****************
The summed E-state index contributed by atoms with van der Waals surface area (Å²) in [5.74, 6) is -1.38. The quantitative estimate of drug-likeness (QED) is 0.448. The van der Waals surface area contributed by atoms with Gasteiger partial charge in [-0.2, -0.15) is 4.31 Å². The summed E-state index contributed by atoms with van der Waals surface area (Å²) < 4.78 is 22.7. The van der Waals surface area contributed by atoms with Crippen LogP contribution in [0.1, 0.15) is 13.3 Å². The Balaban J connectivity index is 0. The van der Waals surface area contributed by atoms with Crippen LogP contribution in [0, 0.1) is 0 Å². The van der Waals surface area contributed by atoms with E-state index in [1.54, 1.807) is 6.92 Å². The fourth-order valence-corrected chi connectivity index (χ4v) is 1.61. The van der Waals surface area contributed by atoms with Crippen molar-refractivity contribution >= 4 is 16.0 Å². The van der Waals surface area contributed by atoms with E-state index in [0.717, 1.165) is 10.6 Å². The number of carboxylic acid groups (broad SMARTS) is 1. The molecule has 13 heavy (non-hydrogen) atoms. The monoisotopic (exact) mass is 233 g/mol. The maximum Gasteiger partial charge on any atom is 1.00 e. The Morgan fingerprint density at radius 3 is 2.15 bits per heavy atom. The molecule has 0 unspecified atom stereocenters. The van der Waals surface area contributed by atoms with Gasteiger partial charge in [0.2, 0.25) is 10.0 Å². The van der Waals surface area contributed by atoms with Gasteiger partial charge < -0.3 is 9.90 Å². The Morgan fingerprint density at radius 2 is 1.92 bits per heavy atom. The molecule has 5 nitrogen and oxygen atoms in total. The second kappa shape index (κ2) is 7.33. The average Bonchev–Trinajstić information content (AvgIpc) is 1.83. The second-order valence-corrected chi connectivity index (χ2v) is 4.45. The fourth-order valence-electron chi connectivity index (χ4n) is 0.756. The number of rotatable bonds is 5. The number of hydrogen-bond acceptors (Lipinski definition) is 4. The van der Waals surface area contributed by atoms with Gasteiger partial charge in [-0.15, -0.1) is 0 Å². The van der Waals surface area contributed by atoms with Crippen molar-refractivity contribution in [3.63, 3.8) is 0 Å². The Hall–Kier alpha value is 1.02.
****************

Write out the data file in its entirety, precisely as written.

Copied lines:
The summed E-state index contributed by atoms with van der Waals surface area (Å²) in [5.74, 6) is -1.38. The quantitative estimate of drug-likeness (QED) is 0.448. The van der Waals surface area contributed by atoms with Gasteiger partial charge in [-0.2, -0.15) is 4.31 Å². The summed E-state index contributed by atoms with van der Waals surface area (Å²) < 4.78 is 22.7. The van der Waals surface area contributed by atoms with Crippen LogP contribution in [0.1, 0.15) is 13.3 Å². The Balaban J connectivity index is 0. The van der Waals surface area contributed by atoms with Crippen LogP contribution in [0, 0.1) is 0 Å². The van der Waals surface area contributed by atoms with E-state index in [1.54, 1.807) is 6.92 Å². The fourth-order valence-corrected chi connectivity index (χ4v) is 1.61. The van der Waals surface area contributed by atoms with Crippen molar-refractivity contribution >= 4 is 16.0 Å². The van der Waals surface area contributed by atoms with E-state index in [0.717, 1.165) is 10.6 Å². The number of carboxylic acid groups (broad SMARTS) is 1. The molecule has 13 heavy (non-hydrogen) atoms. The monoisotopic (exact) mass is 233 g/mol. The maximum Gasteiger partial charge on any atom is 1.00 e. The Morgan fingerprint density at radius 3 is 2.15 bits per heavy atom. The molecule has 0 unspecified atom stereocenters. The van der Waals surface area contributed by atoms with Gasteiger partial charge in [0.2, 0.25) is 10.0 Å². The van der Waals surface area contributed by atoms with Gasteiger partial charge < -0.3 is 9.90 Å². The Morgan fingerprint density at radius 2 is 1.92 bits per heavy atom. The molecule has 5 nitrogen and oxygen atoms in total. The second kappa shape index (κ2) is 7.33. The average Bonchev–Trinajstić information content (AvgIpc) is 1.83. The second-order valence-corrected chi connectivity index (χ2v) is 4.45. The fourth-order valence-electron chi connectivity index (χ4n) is 0.756. The number of rotatable bonds is 5. The number of hydrogen-bond acceptors (Lipinski definition) is 4. The van der Waals surface area contributed by atoms with Gasteiger partial charge in [-0.15, -0.1) is 0 Å². The van der Waals surface area contributed by atoms with Crippen molar-refractivity contribution in [3.63, 3.8) is 0 Å². The Hall–Kier alpha value is 1.02.